• Category D – Specific hallmarks concerning the automatic exchange of information and beneficial ownership: an arrangement is reportable if it has the effect of undermining the rules, or the absence thereof, on beneficial ownership or any other equivalent agreement on automatic exchange of financial account information. 
  • Category E – Specific hallmarks concerning transfer pricing: these include the use of unilateral safe harbours; the transfer of hard-to-value intangible assets when no reliable comparables exist and the projection of future cash flows or income are highly uncertain. 

When does DAC6 apply from?

EU member countries are required to legislate for DAC6 by 31 December 2019.  The first reports under DAC 6 will be due 31 August 2020, with the first exchange of information under DAC6 occurring 31 October 2020. However the first reports will need to cover reportable events for the transitional period from 25 June 2018, when the directive came into force, to 30 June 2020.

Reports under DAC6 will need to be made within a very short timeframe, being the earliest of 30 days from when the arrangement is "made available" for implementation; is "ready" for implementation, or when "first step" in the implementation has been made.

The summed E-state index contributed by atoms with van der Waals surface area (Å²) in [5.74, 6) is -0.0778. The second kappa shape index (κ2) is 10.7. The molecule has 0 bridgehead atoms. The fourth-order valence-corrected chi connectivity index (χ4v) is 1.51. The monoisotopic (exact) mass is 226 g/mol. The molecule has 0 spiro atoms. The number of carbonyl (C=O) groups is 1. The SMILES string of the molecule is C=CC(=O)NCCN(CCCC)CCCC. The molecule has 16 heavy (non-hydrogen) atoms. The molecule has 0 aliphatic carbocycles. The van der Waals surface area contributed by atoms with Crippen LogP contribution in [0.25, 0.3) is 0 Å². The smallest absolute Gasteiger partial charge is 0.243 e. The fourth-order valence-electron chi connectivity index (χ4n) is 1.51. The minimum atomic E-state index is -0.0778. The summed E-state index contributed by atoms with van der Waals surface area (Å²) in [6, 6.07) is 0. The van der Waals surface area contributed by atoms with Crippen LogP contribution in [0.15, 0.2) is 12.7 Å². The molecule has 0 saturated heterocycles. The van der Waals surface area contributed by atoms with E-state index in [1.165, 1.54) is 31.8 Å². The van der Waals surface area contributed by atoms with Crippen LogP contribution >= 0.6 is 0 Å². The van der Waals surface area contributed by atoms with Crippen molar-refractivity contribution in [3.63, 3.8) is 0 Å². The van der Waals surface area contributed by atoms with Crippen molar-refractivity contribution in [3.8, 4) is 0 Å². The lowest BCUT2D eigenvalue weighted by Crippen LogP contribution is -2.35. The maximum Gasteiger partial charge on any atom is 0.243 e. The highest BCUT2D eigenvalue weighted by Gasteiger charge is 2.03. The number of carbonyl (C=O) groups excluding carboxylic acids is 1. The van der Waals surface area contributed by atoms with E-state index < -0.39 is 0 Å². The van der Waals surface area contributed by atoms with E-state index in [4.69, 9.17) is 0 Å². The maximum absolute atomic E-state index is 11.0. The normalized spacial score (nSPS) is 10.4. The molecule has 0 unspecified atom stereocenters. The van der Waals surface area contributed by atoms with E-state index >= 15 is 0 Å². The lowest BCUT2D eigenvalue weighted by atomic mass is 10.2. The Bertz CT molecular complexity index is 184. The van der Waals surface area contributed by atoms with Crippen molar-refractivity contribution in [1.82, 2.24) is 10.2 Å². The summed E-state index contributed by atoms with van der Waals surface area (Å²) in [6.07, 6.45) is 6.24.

What action should you take?

There is still a lot of uncertainty about how DAC6 will apply.  The UK the legislation has not yet been drafted, so there are a still a lot of unanswered questions including whether there will be safe harbour provisions to restrict the impact of DAC6.

However, until more detail is available, intermediaries who are potentially affected should set up a system to collate data for the transitional period so that they have the information easily available to report if needed.  In order to assess whether a report may need to be made, any arrangements should be assessed against the following questions: